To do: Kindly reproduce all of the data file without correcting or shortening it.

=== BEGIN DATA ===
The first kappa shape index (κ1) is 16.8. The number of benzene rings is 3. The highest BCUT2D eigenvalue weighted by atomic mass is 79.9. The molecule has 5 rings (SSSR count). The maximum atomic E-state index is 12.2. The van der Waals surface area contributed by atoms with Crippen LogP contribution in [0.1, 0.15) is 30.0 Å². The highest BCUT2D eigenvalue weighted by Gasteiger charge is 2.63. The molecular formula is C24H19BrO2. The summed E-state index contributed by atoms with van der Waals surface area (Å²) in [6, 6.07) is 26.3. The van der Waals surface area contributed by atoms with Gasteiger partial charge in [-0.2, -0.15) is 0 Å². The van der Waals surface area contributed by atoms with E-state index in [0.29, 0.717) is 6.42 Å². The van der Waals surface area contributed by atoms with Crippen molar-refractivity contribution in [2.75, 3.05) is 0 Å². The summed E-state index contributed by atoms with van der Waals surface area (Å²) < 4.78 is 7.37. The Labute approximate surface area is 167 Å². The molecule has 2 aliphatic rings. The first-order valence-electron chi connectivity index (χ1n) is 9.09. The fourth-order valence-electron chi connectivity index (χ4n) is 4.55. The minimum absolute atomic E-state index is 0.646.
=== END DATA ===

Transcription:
The first kappa shape index (κ1) is 16.8. The number of benzene rings is 3. The highest BCUT2D eigenvalue weighted by atomic mass is 79.9. The molecule has 5 rings (SSSR count). The maximum atomic E-state index is 12.2. The van der Waals surface area contributed by atoms with Crippen LogP contribution in [0.1, 0.15) is 30.0 Å². The highest BCUT2D eigenvalue weighted by Gasteiger charge is 2.63. The molecular formula is C24H19BrO2. The summed E-state index contributed by atoms with van der Waals surface area (Å²) in [6, 6.07) is 26.3. The van der Waals surface area contributed by atoms with Gasteiger partial charge in [-0.2, -0.15) is 0 Å². The van der Waals surface area contributed by atoms with E-state index in [0.29, 0.717) is 6.42 Å². The van der Waals surface area contributed by atoms with Crippen molar-refractivity contribution in [2.75, 3.05) is 0 Å². The summed E-state index contributed by atoms with van der Waals surface area (Å²) < 4.78 is 7.37. The Labute approximate surface area is 167 Å². The molecule has 2 aliphatic rings. The first-order valence-electron chi connectivity index (χ1n) is 9.09. The fourth-order valence-electron chi connectivity index (χ4n) is 4.55. The minimum absolute atomic E-state index is 0.646.